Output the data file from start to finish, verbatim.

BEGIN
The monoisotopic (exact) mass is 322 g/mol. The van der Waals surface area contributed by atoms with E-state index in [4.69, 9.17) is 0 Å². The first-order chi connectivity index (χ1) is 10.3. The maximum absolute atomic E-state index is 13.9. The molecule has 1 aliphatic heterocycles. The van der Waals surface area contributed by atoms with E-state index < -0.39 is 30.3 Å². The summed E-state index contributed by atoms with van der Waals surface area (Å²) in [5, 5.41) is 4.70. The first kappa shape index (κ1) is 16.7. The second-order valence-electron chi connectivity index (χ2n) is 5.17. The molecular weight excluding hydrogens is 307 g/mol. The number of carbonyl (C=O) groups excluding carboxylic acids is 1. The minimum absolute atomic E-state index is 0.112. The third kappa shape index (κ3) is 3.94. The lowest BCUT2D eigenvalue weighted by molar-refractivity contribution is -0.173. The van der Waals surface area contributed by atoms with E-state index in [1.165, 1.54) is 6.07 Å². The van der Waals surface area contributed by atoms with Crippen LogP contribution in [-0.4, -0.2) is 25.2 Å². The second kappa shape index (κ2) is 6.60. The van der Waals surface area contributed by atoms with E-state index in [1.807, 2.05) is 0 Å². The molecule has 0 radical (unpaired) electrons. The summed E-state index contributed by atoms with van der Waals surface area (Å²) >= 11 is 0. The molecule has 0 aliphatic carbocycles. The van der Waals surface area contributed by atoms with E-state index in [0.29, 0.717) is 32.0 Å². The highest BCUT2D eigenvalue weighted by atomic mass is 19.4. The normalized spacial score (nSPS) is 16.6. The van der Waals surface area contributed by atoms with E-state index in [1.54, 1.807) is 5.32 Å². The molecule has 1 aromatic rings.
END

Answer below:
The monoisotopic (exact) mass is 322 g/mol. The van der Waals surface area contributed by atoms with E-state index in [4.69, 9.17) is 0 Å². The first-order chi connectivity index (χ1) is 10.3. The maximum absolute atomic E-state index is 13.9. The molecule has 1 aliphatic heterocycles. The van der Waals surface area contributed by atoms with E-state index < -0.39 is 30.3 Å². The summed E-state index contributed by atoms with van der Waals surface area (Å²) in [5, 5.41) is 4.70. The first kappa shape index (κ1) is 16.7. The second-order valence-electron chi connectivity index (χ2n) is 5.17. The molecular weight excluding hydrogens is 307 g/mol. The number of carbonyl (C=O) groups excluding carboxylic acids is 1. The minimum absolute atomic E-state index is 0.112. The third kappa shape index (κ3) is 3.94. The lowest BCUT2D eigenvalue weighted by molar-refractivity contribution is -0.173. The van der Waals surface area contributed by atoms with E-state index in [1.165, 1.54) is 6.07 Å². The van der Waals surface area contributed by atoms with Crippen LogP contribution in [-0.4, -0.2) is 25.2 Å². The second kappa shape index (κ2) is 6.60. The van der Waals surface area contributed by atoms with E-state index in [1.807, 2.05) is 0 Å². The molecule has 0 radical (unpaired) electrons. The summed E-state index contributed by atoms with van der Waals surface area (Å²) >= 11 is 0. The molecule has 0 aliphatic carbocycles. The van der Waals surface area contributed by atoms with E-state index in [0.29, 0.717) is 32.0 Å². The highest BCUT2D eigenvalue weighted by atomic mass is 19.4. The normalized spacial score (nSPS) is 16.6. The van der Waals surface area contributed by atoms with E-state index in [1.54, 1.807) is 5.32 Å². The molecule has 1 aromatic rings.